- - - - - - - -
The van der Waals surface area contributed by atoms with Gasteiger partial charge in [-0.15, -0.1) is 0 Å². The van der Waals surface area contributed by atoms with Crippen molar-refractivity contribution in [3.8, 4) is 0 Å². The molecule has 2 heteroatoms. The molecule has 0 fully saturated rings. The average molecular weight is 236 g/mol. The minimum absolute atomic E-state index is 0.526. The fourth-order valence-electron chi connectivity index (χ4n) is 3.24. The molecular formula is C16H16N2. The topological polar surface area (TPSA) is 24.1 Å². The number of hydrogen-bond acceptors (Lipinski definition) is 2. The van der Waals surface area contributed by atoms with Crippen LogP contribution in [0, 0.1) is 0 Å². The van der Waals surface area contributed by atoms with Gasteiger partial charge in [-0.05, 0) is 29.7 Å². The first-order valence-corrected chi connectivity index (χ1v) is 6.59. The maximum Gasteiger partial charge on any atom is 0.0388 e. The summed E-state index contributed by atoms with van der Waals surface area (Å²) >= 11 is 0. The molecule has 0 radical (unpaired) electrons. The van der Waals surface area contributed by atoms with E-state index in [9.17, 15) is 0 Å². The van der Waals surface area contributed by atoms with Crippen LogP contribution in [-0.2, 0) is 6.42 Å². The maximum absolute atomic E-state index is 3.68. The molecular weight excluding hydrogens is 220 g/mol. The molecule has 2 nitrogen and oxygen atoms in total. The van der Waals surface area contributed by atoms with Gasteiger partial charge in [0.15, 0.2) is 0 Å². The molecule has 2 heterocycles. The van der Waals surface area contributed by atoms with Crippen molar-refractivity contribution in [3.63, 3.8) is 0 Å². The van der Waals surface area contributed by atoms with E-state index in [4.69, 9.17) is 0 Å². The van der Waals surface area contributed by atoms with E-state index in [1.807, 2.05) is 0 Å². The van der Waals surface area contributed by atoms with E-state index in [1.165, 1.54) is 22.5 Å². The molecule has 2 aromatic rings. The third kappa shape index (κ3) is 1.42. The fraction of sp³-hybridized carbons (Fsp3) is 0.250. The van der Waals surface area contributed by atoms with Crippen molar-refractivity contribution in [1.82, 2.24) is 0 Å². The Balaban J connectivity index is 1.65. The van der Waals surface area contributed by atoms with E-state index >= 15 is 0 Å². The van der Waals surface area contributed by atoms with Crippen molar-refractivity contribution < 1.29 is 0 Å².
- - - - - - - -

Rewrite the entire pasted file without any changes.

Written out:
The van der Waals surface area contributed by atoms with Gasteiger partial charge in [-0.15, -0.1) is 0 Å². The van der Waals surface area contributed by atoms with Crippen molar-refractivity contribution in [3.8, 4) is 0 Å². The molecule has 2 heteroatoms. The molecule has 0 fully saturated rings. The average molecular weight is 236 g/mol. The minimum absolute atomic E-state index is 0.526. The fourth-order valence-electron chi connectivity index (χ4n) is 3.24. The molecular formula is C16H16N2. The topological polar surface area (TPSA) is 24.1 Å². The number of hydrogen-bond acceptors (Lipinski definition) is 2. The van der Waals surface area contributed by atoms with Crippen LogP contribution in [0, 0.1) is 0 Å². The van der Waals surface area contributed by atoms with Gasteiger partial charge in [-0.05, 0) is 29.7 Å². The first-order valence-corrected chi connectivity index (χ1v) is 6.59. The maximum Gasteiger partial charge on any atom is 0.0388 e. The summed E-state index contributed by atoms with van der Waals surface area (Å²) >= 11 is 0. The molecule has 0 radical (unpaired) electrons. The van der Waals surface area contributed by atoms with E-state index in [9.17, 15) is 0 Å². The van der Waals surface area contributed by atoms with Crippen LogP contribution in [-0.2, 0) is 6.42 Å². The maximum absolute atomic E-state index is 3.68. The molecular weight excluding hydrogens is 220 g/mol. The molecule has 2 nitrogen and oxygen atoms in total. The van der Waals surface area contributed by atoms with Gasteiger partial charge in [0.15, 0.2) is 0 Å². The molecule has 2 heterocycles. The van der Waals surface area contributed by atoms with Crippen molar-refractivity contribution in [3.63, 3.8) is 0 Å². The van der Waals surface area contributed by atoms with E-state index in [4.69, 9.17) is 0 Å². The van der Waals surface area contributed by atoms with E-state index in [1.807, 2.05) is 0 Å². The van der Waals surface area contributed by atoms with E-state index in [1.165, 1.54) is 22.5 Å². The molecule has 2 aromatic rings. The third kappa shape index (κ3) is 1.42. The fraction of sp³-hybridized carbons (Fsp3) is 0.250. The van der Waals surface area contributed by atoms with Crippen molar-refractivity contribution in [1.82, 2.24) is 0 Å². The Balaban J connectivity index is 1.65. The van der Waals surface area contributed by atoms with E-state index >= 15 is 0 Å². The van der Waals surface area contributed by atoms with Crippen molar-refractivity contribution < 1.29 is 0 Å².